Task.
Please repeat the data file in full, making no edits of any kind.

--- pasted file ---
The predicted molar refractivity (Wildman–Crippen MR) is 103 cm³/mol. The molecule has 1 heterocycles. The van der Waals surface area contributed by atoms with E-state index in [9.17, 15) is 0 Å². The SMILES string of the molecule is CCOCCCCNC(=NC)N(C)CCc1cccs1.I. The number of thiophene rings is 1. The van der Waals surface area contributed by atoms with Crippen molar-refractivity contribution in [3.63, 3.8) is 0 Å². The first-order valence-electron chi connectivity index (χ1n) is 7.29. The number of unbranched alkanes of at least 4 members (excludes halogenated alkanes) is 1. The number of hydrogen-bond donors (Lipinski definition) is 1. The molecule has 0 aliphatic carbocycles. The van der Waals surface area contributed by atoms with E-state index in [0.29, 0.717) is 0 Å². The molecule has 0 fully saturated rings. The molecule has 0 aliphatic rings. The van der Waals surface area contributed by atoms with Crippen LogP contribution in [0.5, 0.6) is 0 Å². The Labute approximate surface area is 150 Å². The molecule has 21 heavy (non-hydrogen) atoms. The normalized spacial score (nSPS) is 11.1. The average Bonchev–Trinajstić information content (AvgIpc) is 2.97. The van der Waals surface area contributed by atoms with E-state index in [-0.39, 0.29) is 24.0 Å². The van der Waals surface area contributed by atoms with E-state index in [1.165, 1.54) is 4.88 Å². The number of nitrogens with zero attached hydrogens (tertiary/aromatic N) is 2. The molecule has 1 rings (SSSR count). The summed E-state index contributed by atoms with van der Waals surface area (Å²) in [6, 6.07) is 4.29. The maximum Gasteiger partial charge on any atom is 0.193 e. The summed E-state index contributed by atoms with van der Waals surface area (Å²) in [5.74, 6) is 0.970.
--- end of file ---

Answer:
The predicted molar refractivity (Wildman–Crippen MR) is 103 cm³/mol. The molecule has 1 heterocycles. The van der Waals surface area contributed by atoms with E-state index in [9.17, 15) is 0 Å². The SMILES string of the molecule is CCOCCCCNC(=NC)N(C)CCc1cccs1.I. The number of thiophene rings is 1. The van der Waals surface area contributed by atoms with Crippen molar-refractivity contribution in [3.63, 3.8) is 0 Å². The first-order valence-electron chi connectivity index (χ1n) is 7.29. The number of unbranched alkanes of at least 4 members (excludes halogenated alkanes) is 1. The number of hydrogen-bond donors (Lipinski definition) is 1. The molecule has 0 aliphatic carbocycles. The van der Waals surface area contributed by atoms with E-state index in [0.29, 0.717) is 0 Å². The molecule has 0 fully saturated rings. The molecule has 0 aliphatic rings. The van der Waals surface area contributed by atoms with Crippen LogP contribution in [0.5, 0.6) is 0 Å². The Labute approximate surface area is 150 Å². The molecule has 21 heavy (non-hydrogen) atoms. The normalized spacial score (nSPS) is 11.1. The average Bonchev–Trinajstić information content (AvgIpc) is 2.97. The van der Waals surface area contributed by atoms with E-state index in [-0.39, 0.29) is 24.0 Å². The van der Waals surface area contributed by atoms with E-state index in [1.165, 1.54) is 4.88 Å². The number of nitrogens with zero attached hydrogens (tertiary/aromatic N) is 2. The molecule has 1 rings (SSSR count). The summed E-state index contributed by atoms with van der Waals surface area (Å²) in [6, 6.07) is 4.29. The maximum Gasteiger partial charge on any atom is 0.193 e. The summed E-state index contributed by atoms with van der Waals surface area (Å²) in [5.74, 6) is 0.970.